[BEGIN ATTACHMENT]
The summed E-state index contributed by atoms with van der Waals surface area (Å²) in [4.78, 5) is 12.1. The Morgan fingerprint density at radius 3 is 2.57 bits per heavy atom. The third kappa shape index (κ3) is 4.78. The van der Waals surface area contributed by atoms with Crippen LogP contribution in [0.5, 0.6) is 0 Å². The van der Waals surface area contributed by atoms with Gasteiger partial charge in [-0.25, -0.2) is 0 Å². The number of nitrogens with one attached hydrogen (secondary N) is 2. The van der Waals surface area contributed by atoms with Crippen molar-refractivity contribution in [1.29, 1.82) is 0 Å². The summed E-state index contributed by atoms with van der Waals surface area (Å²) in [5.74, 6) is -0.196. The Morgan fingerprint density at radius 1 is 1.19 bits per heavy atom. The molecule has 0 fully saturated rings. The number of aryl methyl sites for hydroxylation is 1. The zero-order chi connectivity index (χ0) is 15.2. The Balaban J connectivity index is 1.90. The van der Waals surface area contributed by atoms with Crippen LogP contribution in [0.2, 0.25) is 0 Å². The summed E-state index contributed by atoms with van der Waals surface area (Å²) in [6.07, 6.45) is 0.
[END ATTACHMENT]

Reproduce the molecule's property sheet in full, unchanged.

The summed E-state index contributed by atoms with van der Waals surface area (Å²) in [4.78, 5) is 12.1. The Morgan fingerprint density at radius 3 is 2.57 bits per heavy atom. The third kappa shape index (κ3) is 4.78. The van der Waals surface area contributed by atoms with Crippen LogP contribution in [0.5, 0.6) is 0 Å². The van der Waals surface area contributed by atoms with Gasteiger partial charge in [-0.25, -0.2) is 0 Å². The number of nitrogens with one attached hydrogen (secondary N) is 2. The van der Waals surface area contributed by atoms with Crippen molar-refractivity contribution in [1.29, 1.82) is 0 Å². The summed E-state index contributed by atoms with van der Waals surface area (Å²) in [5.74, 6) is -0.196. The Morgan fingerprint density at radius 1 is 1.19 bits per heavy atom. The molecule has 0 fully saturated rings. The number of aryl methyl sites for hydroxylation is 1. The zero-order chi connectivity index (χ0) is 15.2. The Balaban J connectivity index is 1.90. The van der Waals surface area contributed by atoms with Crippen LogP contribution in [0.2, 0.25) is 0 Å². The summed E-state index contributed by atoms with van der Waals surface area (Å²) in [6.07, 6.45) is 0.